When it comes to saving lives, modern technology is extremely helpful. Portable defibrillators, called AEDs or “automated external defibrillators”, can shock a heart back into a normal rhythm and could possible save tens of thousands of lives if available in emergencies and willing bystanders can use them, according to a recent news article. Around the US, states have many different laws and regulations about this potentially lifesaving technology, and our Georgia premises liability lawyers know that in Georgia, our Good Samaritan laws protect concerned citizens who use these devices to help people in need.
The lack of uniformity around the United States on this issue is worrisome and can cause significant confusion. States differ on whether a company providing them in various locations is protected from liability for their use or even if a company may be required to have them to save someone on their premises. The question of the requirement is being litigated in an interesting case against Target in California. That case is over a customer’s death in a store in Los Angeles which did not have an AED available. The family sued Target claiming a common law obligation in California to have AEDs available. Regardless of that case, a nurse from American Airlines who worked to promote AEDs in the 1990s, Linda Campbell, said, “In many companies, the insurers and risk-management guys still seem to think they’re better off not having AEDS than having them.” Since the 1990s these portable devices have become more sophisticated but also easier to use, and have become more available for use by the general public and not only people with special training.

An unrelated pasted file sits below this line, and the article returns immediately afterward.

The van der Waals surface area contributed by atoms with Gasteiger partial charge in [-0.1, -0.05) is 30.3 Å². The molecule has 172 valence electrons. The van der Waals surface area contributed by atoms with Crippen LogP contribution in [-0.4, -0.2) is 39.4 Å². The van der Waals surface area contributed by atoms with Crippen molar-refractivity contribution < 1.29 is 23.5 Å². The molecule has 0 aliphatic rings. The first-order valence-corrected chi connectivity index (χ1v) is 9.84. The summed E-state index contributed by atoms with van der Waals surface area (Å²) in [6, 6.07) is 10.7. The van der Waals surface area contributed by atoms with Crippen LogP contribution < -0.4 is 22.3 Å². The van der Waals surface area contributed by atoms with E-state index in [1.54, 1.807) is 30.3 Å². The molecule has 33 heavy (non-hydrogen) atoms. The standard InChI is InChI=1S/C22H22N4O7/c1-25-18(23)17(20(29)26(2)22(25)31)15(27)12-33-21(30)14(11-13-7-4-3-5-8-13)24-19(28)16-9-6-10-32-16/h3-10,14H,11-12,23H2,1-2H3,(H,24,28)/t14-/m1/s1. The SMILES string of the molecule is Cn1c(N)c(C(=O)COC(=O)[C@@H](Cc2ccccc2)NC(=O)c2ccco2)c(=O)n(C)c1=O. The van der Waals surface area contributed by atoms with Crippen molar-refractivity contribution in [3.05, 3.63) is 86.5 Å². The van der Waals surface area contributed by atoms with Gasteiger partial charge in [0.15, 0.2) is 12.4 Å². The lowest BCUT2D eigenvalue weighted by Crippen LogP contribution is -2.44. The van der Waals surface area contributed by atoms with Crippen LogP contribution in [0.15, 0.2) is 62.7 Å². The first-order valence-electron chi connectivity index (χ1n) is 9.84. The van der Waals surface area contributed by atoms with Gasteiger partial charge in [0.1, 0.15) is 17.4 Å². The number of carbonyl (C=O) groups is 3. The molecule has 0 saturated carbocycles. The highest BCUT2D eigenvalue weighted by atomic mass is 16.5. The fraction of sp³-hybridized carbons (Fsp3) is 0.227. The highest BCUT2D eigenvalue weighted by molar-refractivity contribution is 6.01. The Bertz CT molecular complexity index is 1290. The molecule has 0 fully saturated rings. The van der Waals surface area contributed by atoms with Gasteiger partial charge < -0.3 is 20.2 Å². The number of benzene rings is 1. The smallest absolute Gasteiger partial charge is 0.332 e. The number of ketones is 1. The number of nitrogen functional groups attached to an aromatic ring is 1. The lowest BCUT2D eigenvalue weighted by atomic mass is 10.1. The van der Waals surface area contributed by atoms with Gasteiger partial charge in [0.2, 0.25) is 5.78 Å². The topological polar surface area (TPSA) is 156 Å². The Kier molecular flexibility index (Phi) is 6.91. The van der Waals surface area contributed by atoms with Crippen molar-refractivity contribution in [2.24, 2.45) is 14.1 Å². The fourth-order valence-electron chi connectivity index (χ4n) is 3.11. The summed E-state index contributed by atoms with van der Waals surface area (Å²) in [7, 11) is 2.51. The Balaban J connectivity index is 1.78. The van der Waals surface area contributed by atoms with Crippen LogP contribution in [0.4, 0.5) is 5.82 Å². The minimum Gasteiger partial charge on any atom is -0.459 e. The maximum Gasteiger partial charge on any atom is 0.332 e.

Georgia passed a law requiring AEDs to be in all public high schools in 2008. A Good Samaritan law also protects anyone using an AED from civil liability, unless they use it with “willful or wanton misconduct.” This civil liability protection also does not apply to anyone who is a licensed professional and acts with “gross negligence.” The liability protection extends to anyone who in good faith tries to help someone without compensation by using the AED and the treated person does not object; the owner or operator of a premise that installs an AED; any medical personnel that helps or directs the installation of an AED in a non-medical facility; and anyone providing training on the use of the AED. It does not protect against product liability lawsuits for the manufacturers of AEDs or for failure to warn lawsuits, or lawsuits against maintenance and service providers for the AEDs.
Atlanta Premises Liability Attorneys
If you or a family member has been killed or injured due to the negligence of another, the experienced personal injury attorneys at Sammons & Carpenter may be able to help get the compensation needed and deserved. To discuss your case, contact the Law Office of Sammons & Carpenter as soon as possible at 404-814-8948, or fill out our confidential online case evaluation form for a free consultation today.
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